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  • Flora Gosling

Review: Noises Off (Lyric Hammersmith)

Updated: Jun 2, 2022

After the sensation of The Play that Goes Wrong, one (i.e. me) would be forgiven for thinking that this farcical, meta 1982 play was an imitation. How mistaken that one would be. Michael Frayn’s very silly, very British play follows a theatre company from the dress rehearsal to closing night, while their play-within-a-play Nothing On is set upon by disputes, drama, and disaster.

It says something for a play of over 30 years to be mistaken for a new play. As short as that time may seem given the long history of theatre, many plays are unable to perform to modern audiences without seeming out-dated or (whisper it) problematic. In the case of Noises Off, however, it feels fresh and, in this new production, as sharp as a whip. Jokes fly by in the blink of an eye, and there are so many that one can’t possibly enjoy them all in one viewing. In a play where the joke is that everything snowballs into chaos, everything needs to be tight so that no real mistakes ruin any punch-lines. Jeremy Herryn’s direction is seamless, and demonstrates his ability to create a busy but crucially uncluttered stage image.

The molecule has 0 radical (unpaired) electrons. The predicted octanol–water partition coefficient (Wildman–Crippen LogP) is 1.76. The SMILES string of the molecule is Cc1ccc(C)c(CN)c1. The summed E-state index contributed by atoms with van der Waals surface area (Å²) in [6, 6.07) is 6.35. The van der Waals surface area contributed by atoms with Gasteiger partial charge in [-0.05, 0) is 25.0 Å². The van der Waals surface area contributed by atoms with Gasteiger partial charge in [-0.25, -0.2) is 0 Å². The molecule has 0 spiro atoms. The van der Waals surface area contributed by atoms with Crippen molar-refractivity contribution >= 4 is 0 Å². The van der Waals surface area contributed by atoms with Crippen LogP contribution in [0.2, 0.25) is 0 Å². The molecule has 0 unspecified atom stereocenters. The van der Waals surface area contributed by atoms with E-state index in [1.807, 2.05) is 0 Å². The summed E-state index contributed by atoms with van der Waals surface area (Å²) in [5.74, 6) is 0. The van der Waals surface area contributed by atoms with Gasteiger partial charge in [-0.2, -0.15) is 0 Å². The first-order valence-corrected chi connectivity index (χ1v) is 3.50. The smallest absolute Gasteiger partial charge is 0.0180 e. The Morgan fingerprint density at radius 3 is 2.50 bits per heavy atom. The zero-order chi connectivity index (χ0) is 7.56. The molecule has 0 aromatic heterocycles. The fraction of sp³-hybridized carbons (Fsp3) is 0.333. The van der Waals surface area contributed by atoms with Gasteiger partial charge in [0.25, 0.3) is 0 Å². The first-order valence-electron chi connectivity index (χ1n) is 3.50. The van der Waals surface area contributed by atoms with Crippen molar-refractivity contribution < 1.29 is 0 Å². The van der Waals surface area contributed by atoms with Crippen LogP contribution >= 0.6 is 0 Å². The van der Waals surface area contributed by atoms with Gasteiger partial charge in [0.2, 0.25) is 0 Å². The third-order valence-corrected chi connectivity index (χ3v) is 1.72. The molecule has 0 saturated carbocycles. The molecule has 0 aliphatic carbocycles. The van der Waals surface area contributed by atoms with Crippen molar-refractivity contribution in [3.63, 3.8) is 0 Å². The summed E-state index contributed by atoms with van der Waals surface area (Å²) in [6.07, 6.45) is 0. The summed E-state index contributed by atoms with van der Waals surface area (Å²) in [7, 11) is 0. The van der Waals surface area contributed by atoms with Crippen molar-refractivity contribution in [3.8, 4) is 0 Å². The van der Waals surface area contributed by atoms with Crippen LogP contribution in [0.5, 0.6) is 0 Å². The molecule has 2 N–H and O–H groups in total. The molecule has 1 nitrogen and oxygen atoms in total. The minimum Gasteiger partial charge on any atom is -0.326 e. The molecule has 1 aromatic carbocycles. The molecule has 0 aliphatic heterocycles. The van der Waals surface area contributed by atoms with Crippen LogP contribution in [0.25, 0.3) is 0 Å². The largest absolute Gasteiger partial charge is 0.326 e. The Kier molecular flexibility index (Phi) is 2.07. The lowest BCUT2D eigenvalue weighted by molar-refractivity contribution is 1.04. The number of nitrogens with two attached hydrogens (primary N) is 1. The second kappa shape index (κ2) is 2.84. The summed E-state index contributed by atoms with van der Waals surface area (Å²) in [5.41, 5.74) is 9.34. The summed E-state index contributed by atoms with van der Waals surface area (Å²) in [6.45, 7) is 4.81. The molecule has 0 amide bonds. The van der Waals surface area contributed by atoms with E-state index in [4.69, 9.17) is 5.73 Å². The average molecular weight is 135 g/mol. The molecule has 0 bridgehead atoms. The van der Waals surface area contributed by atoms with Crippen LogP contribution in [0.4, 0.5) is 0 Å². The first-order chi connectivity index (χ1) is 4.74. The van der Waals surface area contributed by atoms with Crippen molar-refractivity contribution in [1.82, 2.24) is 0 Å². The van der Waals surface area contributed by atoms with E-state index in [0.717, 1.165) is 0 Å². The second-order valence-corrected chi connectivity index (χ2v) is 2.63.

The show is also packed with brilliant comedic performances, all playing caricatures of eccentric theatre-types. Daniel Rigby is hilarious as Freddy, an inarticulate but endearing buffoon. Myra Syal, Simon Rous and Lois Chimimba are all fantastic as well, but the stand-out is Lloyd Owen as a sarcastic, sardonic director with a god complex. He initially prowls the theatre stalls with an air of someone almost, but not quite, past caring, before becoming embroiled in the on-stage mayhem himself.

The structure of the play is surprisingly sophisticated for a farce and is all the better for it. The first act is the night before the press performance and establishes what happens in this play-within-a-play (which is also, I might add, a farce). In the second act, which is performed almost entirely in mime, we see everything going to hell in a handcart backstage. It’s clever, daft, and proves that slapstick and mime are as funny now as they ever were. By the third act however it did seem to run out of steam and it became difficult to follow. Nevertheless, Noises Off is a solidly entertaining show with fully-realised characters and superb physical comedy. Four stars.

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